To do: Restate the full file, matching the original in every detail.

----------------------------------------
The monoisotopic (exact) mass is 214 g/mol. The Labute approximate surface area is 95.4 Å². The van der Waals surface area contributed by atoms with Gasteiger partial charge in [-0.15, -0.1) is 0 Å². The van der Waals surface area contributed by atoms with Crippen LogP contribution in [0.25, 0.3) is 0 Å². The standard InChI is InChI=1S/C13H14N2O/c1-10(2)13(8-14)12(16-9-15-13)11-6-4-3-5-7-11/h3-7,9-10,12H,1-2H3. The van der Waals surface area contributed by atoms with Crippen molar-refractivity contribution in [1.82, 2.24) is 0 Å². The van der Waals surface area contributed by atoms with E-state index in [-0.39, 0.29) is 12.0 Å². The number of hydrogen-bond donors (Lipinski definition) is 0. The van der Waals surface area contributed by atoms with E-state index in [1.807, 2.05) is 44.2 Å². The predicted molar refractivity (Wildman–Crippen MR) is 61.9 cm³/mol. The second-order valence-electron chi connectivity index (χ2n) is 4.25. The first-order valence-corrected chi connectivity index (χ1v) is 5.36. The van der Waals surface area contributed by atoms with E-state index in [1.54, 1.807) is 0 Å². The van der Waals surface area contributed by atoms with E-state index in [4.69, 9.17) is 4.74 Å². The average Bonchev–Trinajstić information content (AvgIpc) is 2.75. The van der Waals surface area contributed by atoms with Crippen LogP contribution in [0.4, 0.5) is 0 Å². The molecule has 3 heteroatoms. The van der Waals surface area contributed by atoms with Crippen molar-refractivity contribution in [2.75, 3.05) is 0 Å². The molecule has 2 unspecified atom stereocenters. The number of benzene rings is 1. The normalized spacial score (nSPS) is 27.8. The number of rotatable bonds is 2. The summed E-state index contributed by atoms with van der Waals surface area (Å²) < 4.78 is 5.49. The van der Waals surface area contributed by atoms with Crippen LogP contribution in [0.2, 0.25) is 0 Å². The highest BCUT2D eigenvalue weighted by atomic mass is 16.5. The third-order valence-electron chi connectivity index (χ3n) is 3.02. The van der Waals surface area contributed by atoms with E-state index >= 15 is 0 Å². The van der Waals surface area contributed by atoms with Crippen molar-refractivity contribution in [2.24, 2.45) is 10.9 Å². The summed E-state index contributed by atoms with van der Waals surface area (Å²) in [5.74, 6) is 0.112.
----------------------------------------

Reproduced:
The monoisotopic (exact) mass is 214 g/mol. The Labute approximate surface area is 95.4 Å². The van der Waals surface area contributed by atoms with Gasteiger partial charge in [-0.15, -0.1) is 0 Å². The van der Waals surface area contributed by atoms with Crippen LogP contribution in [0.25, 0.3) is 0 Å². The standard InChI is InChI=1S/C13H14N2O/c1-10(2)13(8-14)12(16-9-15-13)11-6-4-3-5-7-11/h3-7,9-10,12H,1-2H3. The van der Waals surface area contributed by atoms with Crippen molar-refractivity contribution in [1.82, 2.24) is 0 Å². The van der Waals surface area contributed by atoms with E-state index in [-0.39, 0.29) is 12.0 Å². The number of hydrogen-bond donors (Lipinski definition) is 0. The van der Waals surface area contributed by atoms with E-state index in [1.807, 2.05) is 44.2 Å². The predicted molar refractivity (Wildman–Crippen MR) is 61.9 cm³/mol. The second-order valence-electron chi connectivity index (χ2n) is 4.25. The first-order valence-corrected chi connectivity index (χ1v) is 5.36. The van der Waals surface area contributed by atoms with E-state index in [1.54, 1.807) is 0 Å². The van der Waals surface area contributed by atoms with E-state index in [4.69, 9.17) is 4.74 Å². The average Bonchev–Trinajstić information content (AvgIpc) is 2.75. The van der Waals surface area contributed by atoms with Crippen LogP contribution in [0.4, 0.5) is 0 Å². The molecule has 3 heteroatoms. The van der Waals surface area contributed by atoms with Crippen molar-refractivity contribution in [2.75, 3.05) is 0 Å². The molecule has 2 unspecified atom stereocenters. The number of benzene rings is 1. The normalized spacial score (nSPS) is 27.8. The number of rotatable bonds is 2. The summed E-state index contributed by atoms with van der Waals surface area (Å²) < 4.78 is 5.49. The van der Waals surface area contributed by atoms with Crippen LogP contribution in [0.2, 0.25) is 0 Å². The highest BCUT2D eigenvalue weighted by atomic mass is 16.5. The third-order valence-electron chi connectivity index (χ3n) is 3.02. The van der Waals surface area contributed by atoms with E-state index >= 15 is 0 Å². The van der Waals surface area contributed by atoms with Crippen molar-refractivity contribution in [2.24, 2.45) is 10.9 Å². The summed E-state index contributed by atoms with van der Waals surface area (Å²) in [5.74, 6) is 0.112.